Throughout his career, the Surrealist painter René Magritte (1898-1967) painted from his home. His most Surreal creations were crafted from his living room and kitchen studios, so it’s perhaps unsurprising that even sleepy mundane residential streets had poetic power for Magritte. SFMOMA will present a gallery that allows you to step into Magritte’s world, an immersive space showcasing the incredible imagery of Magritte’s most famous residential streets.
In a series of paintings, each entitled The Dominion of Light, Magritte depicts a sleepy residential street, a row of ordinary houses where street lamps glow and light shines through empty windows. Above this quiet nighttime scene is a daytime sky—a striking, impossible collision of night and day that makes the ordinary extraordinary.
Magritte created this image 27 times in his career, in oil and gouache, and in slightly different dimensions, but always with the same haunting, glowing effect. In René Magritte: The Fifth Season, there will be six oil paintings and one gouache hung together in one gallery—the largest and the smallest versions, horizontal and vertical compositions, each offering a different view, a different house, and a new set of colors and juxtapositions to view. And this mysterious street isn’t just a painting subject for Magritte; a fraction of it crops up in another painting in an adjacent gallery.
All of this may sound as though Magritte’s vision for the series was planned in advance, but The Dominion of Light was not originally planned as a major series. In fact, his thorough investigation of this scene was prompted by a bit of accidental market demand.
At the 1954 Venice Biennale a version of The Dominion of Light in a Magritte retrospective proved so desirable that it was promised to three separate buyers, and ultimately sold to Peggy Guggenheim.
Magritte painted four versions of
The Dominion of Light—one for each of the potential patron who went home empty handed.
Though the multiple 1954 versions were created to remedy a specific mix-up, Magritte was clearly drawn to the image’s mysterious poetry, painting variations for more than a decade. In his 1956 Guggenheim Prize speech, Magritte spoke to the Dominion of Light specifically, saying: “I find the evocation of night and day is endowed with the power to surprise and enchant us. I call this power poetry.”
Given how important the series clearly is in Magritte’s career, it’s even more surprising how infrequently the images are exhibited together. Until now, there have only ever been three oils in the same place at the same time—and that was 50 years ago. In René Magritte: The Fifth Season, there will be six. It’s a once-in-a-lifetime gathering made possible by generous and enthusiastic lenders.
According to Gary Garrels, Elise S. Haas Senior Curator of Painting and Sculpture, and Caitlin Haskell, Associate Curator of Painting and Sculpture and curator of René Magritte: The Fifth Season, no gallery in this show has required so much diplomatic work to create the presentation, but it was absolutely worth the effort. Garrels is thrilled these masterpieces are coming together for the first time in San Francisco.
“These paintings were not conceived of or developed in the same manner as Monet’s grain stacks, for example, but they can lend themselves to this type of configuration,” explained Haskell. “It’s not that this idea is so exceptional—people have wanted to give this a try—but the difficulty in assembling the loans is such that it hasn’t been attempted until now, fifty years after Magritte’s death.”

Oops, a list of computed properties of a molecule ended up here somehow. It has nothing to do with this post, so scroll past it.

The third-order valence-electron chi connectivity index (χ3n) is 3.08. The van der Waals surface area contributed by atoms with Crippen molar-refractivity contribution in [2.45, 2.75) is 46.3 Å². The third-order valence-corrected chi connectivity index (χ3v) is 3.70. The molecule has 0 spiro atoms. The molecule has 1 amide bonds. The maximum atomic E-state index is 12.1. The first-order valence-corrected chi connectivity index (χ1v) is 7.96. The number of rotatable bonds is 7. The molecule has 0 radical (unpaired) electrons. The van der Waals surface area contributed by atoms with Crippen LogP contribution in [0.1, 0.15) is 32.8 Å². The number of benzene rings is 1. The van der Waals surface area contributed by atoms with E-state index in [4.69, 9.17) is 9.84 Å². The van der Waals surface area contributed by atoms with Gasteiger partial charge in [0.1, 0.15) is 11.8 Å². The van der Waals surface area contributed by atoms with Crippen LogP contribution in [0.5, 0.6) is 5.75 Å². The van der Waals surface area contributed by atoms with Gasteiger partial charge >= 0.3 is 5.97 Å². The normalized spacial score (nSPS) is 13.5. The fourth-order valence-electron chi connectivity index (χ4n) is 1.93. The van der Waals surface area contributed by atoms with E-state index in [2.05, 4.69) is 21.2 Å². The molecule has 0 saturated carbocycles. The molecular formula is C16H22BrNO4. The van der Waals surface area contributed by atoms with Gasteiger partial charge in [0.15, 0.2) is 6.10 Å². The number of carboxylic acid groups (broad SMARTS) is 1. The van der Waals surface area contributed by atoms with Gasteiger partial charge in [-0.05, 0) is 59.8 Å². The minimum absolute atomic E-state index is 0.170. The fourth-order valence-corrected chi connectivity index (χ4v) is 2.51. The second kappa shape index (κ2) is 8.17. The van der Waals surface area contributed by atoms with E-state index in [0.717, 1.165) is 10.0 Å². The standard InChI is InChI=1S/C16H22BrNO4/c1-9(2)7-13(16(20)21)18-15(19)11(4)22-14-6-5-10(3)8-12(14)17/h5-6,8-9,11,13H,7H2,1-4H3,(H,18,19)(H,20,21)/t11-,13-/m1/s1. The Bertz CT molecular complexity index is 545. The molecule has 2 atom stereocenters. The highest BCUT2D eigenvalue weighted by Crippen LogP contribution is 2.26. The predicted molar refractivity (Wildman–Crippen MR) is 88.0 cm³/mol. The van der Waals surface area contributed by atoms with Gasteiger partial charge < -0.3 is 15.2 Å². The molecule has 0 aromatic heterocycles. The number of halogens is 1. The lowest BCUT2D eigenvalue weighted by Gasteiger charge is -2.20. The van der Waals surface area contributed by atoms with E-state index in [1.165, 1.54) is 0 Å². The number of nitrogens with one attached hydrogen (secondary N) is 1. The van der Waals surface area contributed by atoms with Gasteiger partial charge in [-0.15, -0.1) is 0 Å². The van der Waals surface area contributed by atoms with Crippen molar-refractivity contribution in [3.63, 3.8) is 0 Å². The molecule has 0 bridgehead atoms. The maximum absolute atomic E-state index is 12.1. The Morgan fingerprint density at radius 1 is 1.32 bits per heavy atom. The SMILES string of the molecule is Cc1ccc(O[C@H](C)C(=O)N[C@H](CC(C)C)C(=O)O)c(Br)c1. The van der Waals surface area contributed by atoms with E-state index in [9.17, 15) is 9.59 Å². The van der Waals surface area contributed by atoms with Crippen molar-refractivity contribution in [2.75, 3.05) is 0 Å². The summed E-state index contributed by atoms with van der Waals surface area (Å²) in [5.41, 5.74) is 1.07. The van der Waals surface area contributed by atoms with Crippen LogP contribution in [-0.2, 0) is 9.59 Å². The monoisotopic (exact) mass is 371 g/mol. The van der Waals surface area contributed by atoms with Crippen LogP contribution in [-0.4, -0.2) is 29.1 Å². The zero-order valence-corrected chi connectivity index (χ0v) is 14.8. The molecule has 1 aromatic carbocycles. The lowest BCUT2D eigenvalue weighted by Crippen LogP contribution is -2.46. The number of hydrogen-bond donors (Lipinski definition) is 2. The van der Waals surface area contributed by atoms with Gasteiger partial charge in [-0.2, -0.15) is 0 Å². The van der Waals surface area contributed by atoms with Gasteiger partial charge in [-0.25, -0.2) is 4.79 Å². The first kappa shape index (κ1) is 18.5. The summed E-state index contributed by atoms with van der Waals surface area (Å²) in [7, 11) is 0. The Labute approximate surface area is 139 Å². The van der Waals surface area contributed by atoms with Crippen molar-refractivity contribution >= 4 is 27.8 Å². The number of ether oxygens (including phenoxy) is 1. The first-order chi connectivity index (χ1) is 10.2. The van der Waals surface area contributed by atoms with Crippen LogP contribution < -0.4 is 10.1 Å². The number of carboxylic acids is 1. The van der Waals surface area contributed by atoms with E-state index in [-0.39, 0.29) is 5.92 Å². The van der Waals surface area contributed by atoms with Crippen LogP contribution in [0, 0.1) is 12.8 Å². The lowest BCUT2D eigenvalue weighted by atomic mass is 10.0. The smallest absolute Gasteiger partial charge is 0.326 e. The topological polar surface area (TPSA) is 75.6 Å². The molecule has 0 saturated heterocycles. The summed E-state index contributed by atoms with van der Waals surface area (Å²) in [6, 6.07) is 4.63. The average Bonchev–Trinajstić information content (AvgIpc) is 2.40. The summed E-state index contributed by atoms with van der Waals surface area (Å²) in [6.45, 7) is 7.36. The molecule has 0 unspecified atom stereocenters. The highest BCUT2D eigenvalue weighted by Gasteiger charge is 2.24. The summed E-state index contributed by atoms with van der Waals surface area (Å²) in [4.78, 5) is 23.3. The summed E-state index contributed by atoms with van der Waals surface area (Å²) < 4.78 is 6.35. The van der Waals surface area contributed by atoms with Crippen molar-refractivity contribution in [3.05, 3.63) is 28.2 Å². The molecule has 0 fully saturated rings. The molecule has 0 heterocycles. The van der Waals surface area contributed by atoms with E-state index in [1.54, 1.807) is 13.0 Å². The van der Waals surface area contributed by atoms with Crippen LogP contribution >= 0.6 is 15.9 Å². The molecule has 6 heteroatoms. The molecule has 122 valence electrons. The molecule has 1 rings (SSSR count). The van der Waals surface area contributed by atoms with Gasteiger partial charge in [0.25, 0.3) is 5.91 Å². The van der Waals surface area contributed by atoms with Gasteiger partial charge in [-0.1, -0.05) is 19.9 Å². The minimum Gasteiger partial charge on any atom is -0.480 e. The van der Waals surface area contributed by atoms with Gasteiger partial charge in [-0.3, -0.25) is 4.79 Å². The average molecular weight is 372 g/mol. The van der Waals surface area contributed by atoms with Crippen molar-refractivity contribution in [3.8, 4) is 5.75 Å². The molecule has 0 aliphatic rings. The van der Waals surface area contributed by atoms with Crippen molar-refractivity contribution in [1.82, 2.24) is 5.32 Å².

The particular staging of these canvases in a single gallery within The Fifth Season will reveal subtle differences between the works and amplify the immersive qualities of each of these paintings. It has never been possible before to compare the works directly, creating an unparalleled research opportunity to see the development of an idea across Magritte’s career. Are the skies the same color? What of the glow of light in the houses? How did the houses change?
The canvases are large—most are over three feet wide or tall, including the gargantuan Guggenheim version that is over six feet in height—and all are devoid of human figures, which makes it possible to imagine yourself inside this scene. They present eerie, empty places reminiscent of other quiet nighttime scenes being produced around the same time in America, by artists such as Edward Hopper. Magritte and Hopper share a similar interest in the lone protagonist—for Hopper, it might be a woman in an empty theater, as in SFMOMA’s Intermission, while in Magritte’s Surreal world, it’s a seemingly-alive street lamp on an empty street.
Creating an immersive exhibition space resonates with other work Magritte was producing around the time he painted this series. That’s why the curators moved forward with this particular display configuration for the series, according to Haskell.
This unique, unparalleled presentation of this series will allow an audience to experience this mystery in a dedicated, immersive space. Just as Magritte found himself stepping into his pictures, museumgoers will enter a Surrealist world by walking into this gallery. Surrounded by The Dominion of Light, visitors will bear witness to the power of art to create magic and the power of light to reveal it.
Though the scene he depicted over and over in Dominion of Light seems impossible, full of magic and mystery, Magritte believed real life offered such beauty. He once remarked that the villa where he lived “is surrounded by gardens and the houses looking directly on the boulevard Lambermont stand out against a wide sky. In the evening, it’s like being in the picture— The Dominion of Light.”